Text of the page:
Also, at least one teacher trade show occurs somewhere in America every week. Choosing the right one can pay off. According to Casey, “some have upwards of 15,000 delegates. Hand out games, chotzkes, things for the teacher’s desk. Drive them to your site.” Although exhibiting at these shows is expensive, costs are offset by the fact that sales can be made right at the show.
In the end, provide content, products and services that teachers want. Remember: Teachers work hard and are always looking for ways to streamline their time. Don’t waste it.
Below are a few products that capture teacher interest via the Web.
When you get right down to it, what´s more fun than science? If it´s the kind of scientific activities included in Mind Blowing Science, the answer is "not much." It´s tough to beat the color-changing erupting volcanoes, the never-wet sand, and all the other experiments waiting to be conducted in this set. The package includes red cabbage powder, baking soda, cooking oil, corn starch, goldenrod paper, cotton swabs, test tubes and caps, plastic cups, pipettes, magnifier, measuring scoops and a guide. Parental supervision is required.
— As of 1.06.2011 this product had 4.5 out of 5 stars from 51 reviews on Amazon.com and was No. 15 on the top 100 bestselling toys and games. Pros:
Colorful experiments intrigue young children. Cons:
Adult supervision required at all times; too simple for older children.
— “We sell a lot of that one. It’s very colorful and it’s very popular. We sell about six per month,” Gwen Bowden, manager of Doodlehopper for Kids
in Springfield, Va., said in late August 2009.
— Two of 38 retailers told TDmonthly
in early fall 2009 that Mind Blowing Science is a best-selling science product at their stores. Disgusting Science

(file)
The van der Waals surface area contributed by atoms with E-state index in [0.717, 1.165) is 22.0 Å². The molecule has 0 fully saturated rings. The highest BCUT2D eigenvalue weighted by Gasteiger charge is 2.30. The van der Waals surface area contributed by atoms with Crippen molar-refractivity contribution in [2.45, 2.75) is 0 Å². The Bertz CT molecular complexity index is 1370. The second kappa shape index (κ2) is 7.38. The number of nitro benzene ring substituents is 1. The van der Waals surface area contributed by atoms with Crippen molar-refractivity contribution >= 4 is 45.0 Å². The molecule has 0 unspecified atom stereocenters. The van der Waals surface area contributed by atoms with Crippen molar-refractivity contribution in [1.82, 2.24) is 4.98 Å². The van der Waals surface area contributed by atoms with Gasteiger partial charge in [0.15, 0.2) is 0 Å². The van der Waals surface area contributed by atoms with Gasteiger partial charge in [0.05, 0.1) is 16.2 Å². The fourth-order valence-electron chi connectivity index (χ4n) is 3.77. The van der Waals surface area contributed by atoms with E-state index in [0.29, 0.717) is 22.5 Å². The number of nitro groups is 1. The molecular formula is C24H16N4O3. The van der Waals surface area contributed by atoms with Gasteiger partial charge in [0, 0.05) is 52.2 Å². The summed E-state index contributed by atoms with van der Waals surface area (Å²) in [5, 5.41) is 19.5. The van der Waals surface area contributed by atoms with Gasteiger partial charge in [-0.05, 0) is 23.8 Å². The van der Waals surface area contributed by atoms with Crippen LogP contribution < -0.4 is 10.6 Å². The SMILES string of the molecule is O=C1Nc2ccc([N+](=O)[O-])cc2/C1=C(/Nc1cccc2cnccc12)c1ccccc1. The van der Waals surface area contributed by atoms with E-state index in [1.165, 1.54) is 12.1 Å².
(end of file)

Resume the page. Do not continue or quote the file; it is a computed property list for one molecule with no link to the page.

was also named as a top seller.
A classic family game with an animal twist, this croquet set can be played indoors and out. It includes 6 colorful hand-painted animal wickets, 4 wooden mallets, 4 wooden balls and 12 wooden wicket stands. It helps promote hand-eye coordination and socialization.
Featuring beloved Reader Rabbit and Sam the Lion, these sturdy flash cards are ideal for independent play, or for special time with a teacher or parent. Fifty-six cards showcase the magic of math. Celebrate each accomplishment with fun reward stickers — 25 are included.
This transparent window on the plant world allows botanists of all ages to watch seeds sprout and grow into plants — right before their eyes. The large, transparent Sprout & Grow Window stands upright on a tabletop or windowsill. Special potting soil nurtures seeds for optimum growth. It comes with packets of bean and pea seeds, and a step-by-step guide with instructions, suggested activities and journal pages to fill in, following the process from seed planting to full-grown plants.
KIC-TAC-TOE is a revolutionary new backyard game for all ages, combining soccer ball kicking skills with the strategies of Tic-Tac-Toe. The brand new family game, introduced by Mondi Inc. of Boylston, Mass., gives the entire family the opportunity to actively enjoy aspects of the world's most popular sport, soccer, in its own backyard.